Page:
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Emperor Vs. Ram Din - Court Judgment

LegalCrystal Citation
SubjectCriminal
CourtAllahabad
Decided On
Reported inAIR1925All292; 85Ind.Cas.942
AppellantEmperor
RespondentRam Din
Excerpt:
- .....convictions. this in effect amounts to asking this court to set aside the conviction because the crown has since discovered further evidence which would be relevant on the question of sentence. it is certain that, ordinarily speaking, i do not say never, this court would not set aside a conviction at the instance of the accused on the ground that he had not led evidence in his defence which it was possible for him to have led if he had exercised proper diligence. how much more so would it be improper under similar circumstances to set aside a conviction at the instance of the crown. the police reported on the 15th of june, 1924, that the antecedents of the accused had not been traced and if they wanted more time they could have asked the magistrate for it. he was, however, allowed to.....
Judgment:

Boys, J.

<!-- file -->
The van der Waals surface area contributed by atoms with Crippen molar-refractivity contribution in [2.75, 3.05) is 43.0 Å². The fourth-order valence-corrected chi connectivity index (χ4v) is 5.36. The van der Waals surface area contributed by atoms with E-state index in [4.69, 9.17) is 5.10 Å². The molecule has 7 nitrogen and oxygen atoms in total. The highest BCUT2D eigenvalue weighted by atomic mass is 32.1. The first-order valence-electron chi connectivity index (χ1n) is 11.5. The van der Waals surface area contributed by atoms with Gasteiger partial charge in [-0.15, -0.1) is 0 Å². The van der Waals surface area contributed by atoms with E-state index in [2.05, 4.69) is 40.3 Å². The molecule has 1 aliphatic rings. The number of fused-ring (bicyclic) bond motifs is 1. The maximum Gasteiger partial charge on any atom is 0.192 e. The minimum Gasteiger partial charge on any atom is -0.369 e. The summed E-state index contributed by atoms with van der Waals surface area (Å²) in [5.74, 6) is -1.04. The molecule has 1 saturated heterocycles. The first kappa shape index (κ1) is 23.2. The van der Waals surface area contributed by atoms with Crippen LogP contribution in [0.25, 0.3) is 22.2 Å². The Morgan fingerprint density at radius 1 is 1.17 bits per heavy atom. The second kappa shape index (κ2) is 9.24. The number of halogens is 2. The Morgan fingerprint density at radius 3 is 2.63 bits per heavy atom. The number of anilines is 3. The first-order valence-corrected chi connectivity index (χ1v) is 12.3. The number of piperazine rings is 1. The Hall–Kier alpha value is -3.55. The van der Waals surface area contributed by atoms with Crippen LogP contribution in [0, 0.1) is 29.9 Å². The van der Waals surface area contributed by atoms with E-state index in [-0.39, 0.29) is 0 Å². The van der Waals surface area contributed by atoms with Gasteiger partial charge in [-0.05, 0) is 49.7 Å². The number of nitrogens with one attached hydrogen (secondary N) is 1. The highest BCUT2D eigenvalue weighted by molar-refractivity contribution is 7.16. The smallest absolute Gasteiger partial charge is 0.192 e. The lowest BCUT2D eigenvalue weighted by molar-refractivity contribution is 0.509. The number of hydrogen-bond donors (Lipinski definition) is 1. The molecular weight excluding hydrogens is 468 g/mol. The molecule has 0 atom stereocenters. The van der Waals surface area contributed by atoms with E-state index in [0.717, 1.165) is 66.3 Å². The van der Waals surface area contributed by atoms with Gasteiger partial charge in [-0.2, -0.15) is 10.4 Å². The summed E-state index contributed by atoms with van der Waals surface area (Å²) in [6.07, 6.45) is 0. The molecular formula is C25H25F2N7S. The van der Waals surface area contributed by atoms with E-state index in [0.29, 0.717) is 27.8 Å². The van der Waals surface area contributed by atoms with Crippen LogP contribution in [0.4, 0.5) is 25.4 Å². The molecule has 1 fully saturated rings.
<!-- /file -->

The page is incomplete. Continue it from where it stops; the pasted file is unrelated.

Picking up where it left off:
1. This is a reference by the District Magistrate of Jalaun asking this Court to set aside the conviction of one Earn Din under Section 379 of the Indian Penal Code and ordering his retrial solely with the idea that he may be given a more severe sentence, the desirability of which is indicated by the fact that it has since been discovered that the accused has no less than six previous convictions. This in effect amounts to asking this Court to set aside the conviction because the Crown has since discovered further evidence which would be relevant on the question of sentence. It is certain that, ordinarily speaking, I do not say never, this Court would not set aside a conviction at the instance of the accused on the ground that he had not led evidence in his defence which it was possible for him to have led if he had exercised proper diligence. How much more so would it be improper under similar circumstances to set aside a conviction at the instance of the Crown. The police reported on the 15th of June, 1924, that the antecedents of the accused had not been traced and if they wanted more time they could have asked the Magistrate for it. He was, however, allowed to proceed to a conviction on the 19th of June, 1923. In effect this Court is asked to remedy, to the prejudice of the accused, the consequences of neglect by the Executive to make proper enquiries and I do not think that this Court should interfere. The same opinion was expressed by Mr. Justice Knox in Queen Empress v. Kunjal (1891) A.W.N. 80 I therefore decline to interfere. Lot the record be returned.


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